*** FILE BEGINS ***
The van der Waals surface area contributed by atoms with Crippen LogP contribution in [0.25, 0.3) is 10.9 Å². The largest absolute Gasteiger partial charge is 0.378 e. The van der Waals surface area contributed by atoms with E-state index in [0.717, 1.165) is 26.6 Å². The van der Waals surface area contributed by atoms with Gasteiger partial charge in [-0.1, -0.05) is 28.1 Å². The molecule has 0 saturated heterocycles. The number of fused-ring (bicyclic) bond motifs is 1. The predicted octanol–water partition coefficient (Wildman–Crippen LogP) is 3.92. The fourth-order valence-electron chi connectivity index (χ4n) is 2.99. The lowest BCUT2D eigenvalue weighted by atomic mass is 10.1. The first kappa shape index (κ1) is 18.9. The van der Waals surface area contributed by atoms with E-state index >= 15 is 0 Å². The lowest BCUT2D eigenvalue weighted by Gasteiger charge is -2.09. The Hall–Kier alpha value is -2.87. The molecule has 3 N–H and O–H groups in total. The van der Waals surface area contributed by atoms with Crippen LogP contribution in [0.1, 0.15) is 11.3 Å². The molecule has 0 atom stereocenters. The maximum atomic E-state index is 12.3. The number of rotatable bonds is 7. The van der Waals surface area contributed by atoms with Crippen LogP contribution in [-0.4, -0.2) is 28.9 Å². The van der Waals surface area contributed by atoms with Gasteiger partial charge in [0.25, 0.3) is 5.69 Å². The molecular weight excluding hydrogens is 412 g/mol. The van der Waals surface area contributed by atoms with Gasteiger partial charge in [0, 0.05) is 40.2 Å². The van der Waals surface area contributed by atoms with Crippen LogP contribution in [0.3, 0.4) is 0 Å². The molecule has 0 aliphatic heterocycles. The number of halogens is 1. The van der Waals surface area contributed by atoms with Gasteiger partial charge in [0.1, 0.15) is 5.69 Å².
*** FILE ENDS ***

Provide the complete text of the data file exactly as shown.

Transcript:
The van der Waals surface area contributed by atoms with Crippen LogP contribution in [0.25, 0.3) is 10.9 Å². The largest absolute Gasteiger partial charge is 0.378 e. The van der Waals surface area contributed by atoms with E-state index in [0.717, 1.165) is 26.6 Å². The van der Waals surface area contributed by atoms with Gasteiger partial charge in [-0.1, -0.05) is 28.1 Å². The molecule has 0 saturated heterocycles. The number of fused-ring (bicyclic) bond motifs is 1. The predicted octanol–water partition coefficient (Wildman–Crippen LogP) is 3.92. The fourth-order valence-electron chi connectivity index (χ4n) is 2.99. The lowest BCUT2D eigenvalue weighted by atomic mass is 10.1. The first kappa shape index (κ1) is 18.9. The van der Waals surface area contributed by atoms with E-state index >= 15 is 0 Å². The lowest BCUT2D eigenvalue weighted by Gasteiger charge is -2.09. The Hall–Kier alpha value is -2.87. The molecule has 3 N–H and O–H groups in total. The van der Waals surface area contributed by atoms with Crippen LogP contribution in [0.1, 0.15) is 11.3 Å². The molecule has 0 atom stereocenters. The maximum atomic E-state index is 12.3. The number of rotatable bonds is 7. The van der Waals surface area contributed by atoms with Crippen LogP contribution in [-0.4, -0.2) is 28.9 Å². The van der Waals surface area contributed by atoms with Gasteiger partial charge in [0.25, 0.3) is 5.69 Å². The molecular weight excluding hydrogens is 412 g/mol. The van der Waals surface area contributed by atoms with Gasteiger partial charge in [0, 0.05) is 40.2 Å². The van der Waals surface area contributed by atoms with Crippen LogP contribution in [0.3, 0.4) is 0 Å². The molecule has 0 aliphatic heterocycles. The number of halogens is 1. The van der Waals surface area contributed by atoms with Gasteiger partial charge in [0.1, 0.15) is 5.69 Å².